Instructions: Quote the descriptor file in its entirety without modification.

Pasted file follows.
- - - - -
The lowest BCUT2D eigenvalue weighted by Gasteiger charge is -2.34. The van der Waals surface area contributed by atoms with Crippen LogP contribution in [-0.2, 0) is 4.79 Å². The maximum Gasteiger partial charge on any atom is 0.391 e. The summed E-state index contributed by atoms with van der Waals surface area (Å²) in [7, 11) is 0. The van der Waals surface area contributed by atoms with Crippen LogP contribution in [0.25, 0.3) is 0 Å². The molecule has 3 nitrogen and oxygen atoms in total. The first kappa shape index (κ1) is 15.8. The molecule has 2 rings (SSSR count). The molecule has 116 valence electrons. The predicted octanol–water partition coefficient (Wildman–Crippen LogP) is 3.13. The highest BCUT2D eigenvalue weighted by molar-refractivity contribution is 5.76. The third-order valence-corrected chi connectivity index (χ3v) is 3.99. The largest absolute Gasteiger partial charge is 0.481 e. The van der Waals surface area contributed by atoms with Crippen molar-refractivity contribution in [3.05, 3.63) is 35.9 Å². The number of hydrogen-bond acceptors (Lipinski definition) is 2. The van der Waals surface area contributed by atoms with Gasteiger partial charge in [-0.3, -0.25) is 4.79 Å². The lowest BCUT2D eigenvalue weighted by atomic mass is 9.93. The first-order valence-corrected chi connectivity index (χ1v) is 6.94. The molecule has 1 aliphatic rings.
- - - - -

The lowest BCUT2D eigenvalue weighted by Gasteiger charge is -2.34. The van der Waals surface area contributed by atoms with Crippen LogP contribution in [-0.2, 0) is 4.79 Å². The maximum Gasteiger partial charge on any atom is 0.391 e. The summed E-state index contributed by atoms with van der Waals surface area (Å²) in [7, 11) is 0. The van der Waals surface area contributed by atoms with Crippen LogP contribution in [0.25, 0.3) is 0 Å². The molecule has 3 nitrogen and oxygen atoms in total. The first kappa shape index (κ1) is 15.8. The molecule has 2 rings (SSSR count). The molecule has 116 valence electrons. The predicted octanol–water partition coefficient (Wildman–Crippen LogP) is 3.13. The highest BCUT2D eigenvalue weighted by molar-refractivity contribution is 5.76. The third-order valence-corrected chi connectivity index (χ3v) is 3.99. The largest absolute Gasteiger partial charge is 0.481 e. The van der Waals surface area contributed by atoms with Crippen molar-refractivity contribution in [3.05, 3.63) is 35.9 Å². The number of hydrogen-bond acceptors (Lipinski definition) is 2. The van der Waals surface area contributed by atoms with Gasteiger partial charge in [-0.3, -0.25) is 4.79 Å². The lowest BCUT2D eigenvalue weighted by atomic mass is 9.93. The first-order valence-corrected chi connectivity index (χ1v) is 6.94. The molecule has 1 aliphatic rings.